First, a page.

With more than one in five voters having cast their ballots for minor parties or independents at last year’s federal election, much has rightly been said about the public’s crisis of confidence in the two major parties.
However, it should be noted that such concerns have arisen on several occasions previously, and have in fact been doing so at fairly regular intervals since the Australian Democrats burst onto the scene in 1977. Later upticks in minor party support include a surge to the Democrats and the Greens in 1990 — which famously reduced the Hawke Labor government to pleading for second preferences in its television advertising — and the peak of One Nation’s fortunes when John Howard first faced re-election in 1998.
While the long-term trend in the non-major party vote is unmistakably upward, its tendency to proceed in fits and starts argues against the presumption that voters will prove as receptive to micro-parties next time around as they were last September. In particular, the experience of 1998 — when the One Nation breakthrough was followed by three successive elections at which the non-major party vote diminished — suggests a pattern of voters venting their displeasure at politics as usual by turning to “anti-politicians”, only to revert to type when the maverick newcomers prove less prepared for the spotlight than they imagined themselves to be.
Such thoughts might well be occurring to micro-party voters as they observe the progress of Ricky Muir, whose already troubled political career has taken a distinct turn for the worse over the past few days. Muir’s success in winning a Victorian Senate seat for the Australian Motoring Enthusiasts did not follow the script of a party whose eyes had been set on Queensland, where the lead candidate was party founder Keith Littler.
“Much of this is happening under the radar of even the politically engaged, never mind the type of disaffected voter who flocked to the micro-parties last September.”
Candidates were fielded in other states largely for the sake of leverage in preference negotiations — a common tactic among micro-party entrepreneurs that did much to contribute to the absurd length of Senate ballot papers. When Muir rather than Littler emerged the winner of the preference lottery, Littler had to make do with a position in Muir’s electorate office, but was no less determined to make his mark on national politics for that. An early assertion of his authority came when the party’s central branch sacked its Victorian state council for establishing an unauthorised Facebook page and seeking to arrange for Muir to speak with The Australian Financial Review, in defiance of an edict that he be kept away from the glare of the media.
Now a new crisis in the party’s affairs has emerged with the firing of Muir’s chief of staff, Glenn Druery, whose expertise at manipulating the Senate electoral system had much to do with putting Muir where he is today. Littler claims Druery’s position was made untenable by his refusal to move from Sydney to Melbourne, but it’s clear enough that Druery, who complains Muir has fallen under the influence of persons with “less than honourable intentions”, thinks there is rather more to it than that.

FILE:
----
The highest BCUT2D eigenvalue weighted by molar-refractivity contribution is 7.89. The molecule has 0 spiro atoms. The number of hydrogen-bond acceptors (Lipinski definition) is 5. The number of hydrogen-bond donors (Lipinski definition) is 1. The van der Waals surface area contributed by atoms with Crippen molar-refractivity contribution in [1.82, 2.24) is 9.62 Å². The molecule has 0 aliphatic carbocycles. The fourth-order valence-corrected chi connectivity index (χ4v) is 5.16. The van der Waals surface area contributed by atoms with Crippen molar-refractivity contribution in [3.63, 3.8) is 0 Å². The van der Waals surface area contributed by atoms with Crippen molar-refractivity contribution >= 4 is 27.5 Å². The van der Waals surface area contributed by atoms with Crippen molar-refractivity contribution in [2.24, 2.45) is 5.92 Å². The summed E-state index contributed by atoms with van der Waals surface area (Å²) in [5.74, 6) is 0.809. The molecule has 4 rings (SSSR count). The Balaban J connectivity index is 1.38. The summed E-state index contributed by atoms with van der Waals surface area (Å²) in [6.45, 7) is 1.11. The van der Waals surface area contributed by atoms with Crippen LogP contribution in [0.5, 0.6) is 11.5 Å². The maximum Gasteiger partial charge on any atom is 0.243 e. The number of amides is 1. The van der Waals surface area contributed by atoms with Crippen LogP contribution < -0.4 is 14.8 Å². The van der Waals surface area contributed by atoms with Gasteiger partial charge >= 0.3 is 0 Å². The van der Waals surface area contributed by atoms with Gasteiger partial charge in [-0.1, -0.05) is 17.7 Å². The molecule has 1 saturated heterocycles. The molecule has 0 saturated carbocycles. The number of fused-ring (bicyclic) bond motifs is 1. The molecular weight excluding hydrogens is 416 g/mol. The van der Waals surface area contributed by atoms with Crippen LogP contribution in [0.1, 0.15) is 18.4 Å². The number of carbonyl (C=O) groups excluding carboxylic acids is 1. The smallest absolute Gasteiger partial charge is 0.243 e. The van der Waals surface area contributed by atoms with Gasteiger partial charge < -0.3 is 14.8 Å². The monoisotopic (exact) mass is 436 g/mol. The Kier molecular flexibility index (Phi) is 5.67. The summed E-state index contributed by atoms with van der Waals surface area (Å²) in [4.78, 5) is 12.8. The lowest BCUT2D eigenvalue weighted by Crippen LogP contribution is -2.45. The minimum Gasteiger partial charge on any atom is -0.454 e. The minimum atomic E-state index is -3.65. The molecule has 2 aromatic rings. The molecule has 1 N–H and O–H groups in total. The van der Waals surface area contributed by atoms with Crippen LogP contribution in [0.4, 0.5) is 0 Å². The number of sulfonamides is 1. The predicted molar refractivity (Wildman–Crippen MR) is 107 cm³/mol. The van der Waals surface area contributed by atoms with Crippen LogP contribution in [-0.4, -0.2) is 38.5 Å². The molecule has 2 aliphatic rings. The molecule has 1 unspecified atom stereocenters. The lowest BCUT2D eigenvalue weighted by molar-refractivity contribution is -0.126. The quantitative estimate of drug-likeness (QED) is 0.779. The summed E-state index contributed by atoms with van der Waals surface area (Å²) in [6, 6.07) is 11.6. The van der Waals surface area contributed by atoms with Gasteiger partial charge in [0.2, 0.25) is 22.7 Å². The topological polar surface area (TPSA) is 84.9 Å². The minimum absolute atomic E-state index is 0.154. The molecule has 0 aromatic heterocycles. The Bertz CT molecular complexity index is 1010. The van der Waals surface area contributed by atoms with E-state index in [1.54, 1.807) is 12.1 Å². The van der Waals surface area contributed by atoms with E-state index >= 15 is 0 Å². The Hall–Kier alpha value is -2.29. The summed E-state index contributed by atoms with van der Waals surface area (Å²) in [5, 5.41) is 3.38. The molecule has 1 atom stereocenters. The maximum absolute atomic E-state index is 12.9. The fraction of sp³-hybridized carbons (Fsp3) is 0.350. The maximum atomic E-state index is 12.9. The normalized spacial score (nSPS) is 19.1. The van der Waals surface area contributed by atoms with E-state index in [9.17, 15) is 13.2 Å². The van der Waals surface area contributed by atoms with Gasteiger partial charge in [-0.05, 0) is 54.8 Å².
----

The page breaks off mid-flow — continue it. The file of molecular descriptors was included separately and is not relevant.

Druery is reportedly responsible for circulating a letter from Peter Breen, a policy adviser to Muir and former micro-party member of the New South Wales Legislative Council, in which Littler is faulted for a “volatile temper, aggression, offensive language, inappropriate remarks about Aboriginal people, Asians and women and his disagreeable demeanour more generally when confronted by people or issues that did not comply with his world view”.
This isn’t the first time Druery has fallen out with a current micro-party senator, a shared association with David Leyonhjelm in the Liberal Democratic Party having ended after Druery ran unsuccessfully as the party’s New South Wales Senate candidate in 2010. Nor is it just the Glenn Druery axis whose internal affairs are bringing to mind the People’s Front of Judea scene of Monty Python’s Life of Brian.
A long-running legal saga involving the Democratic Labour Party re-emerged a fortnight ago when the state secretary of the Victorian branch, John Mulholland, sought an injunction to thwart a move to oust him from his position. The dispute began in 2008 with Mulholland’s defeat in a party ballot by a margin of one vote, which was followed by a series of legal challenges that most recently resulted in him being confirmed in his position by the Victorian Supreme Court last December.
Meanwhile, the Australian Democrats have shown that even an absence of spoils to fight over need not be an impediment to micro-party bloodletting. Two rival websites (here and here) purport to speak for what remains of the party, with a string of tribunal and court rulings having consistently backed the claim of one over the other.
It’s true that much of this is happening under the radar of even the politically engaged, never mind the type of disaffected voter who flocked to the micro-parties last September. Nonetheless, Muir’s troubles especially are likely to be sending voters a strong signal about the pitfalls of political inexperience. Another two years down the track, the naked cynicism of major party politics might well seem a price worth paying for their political management expertise and efficiency at negotiating the legal hurdles that attend the political process.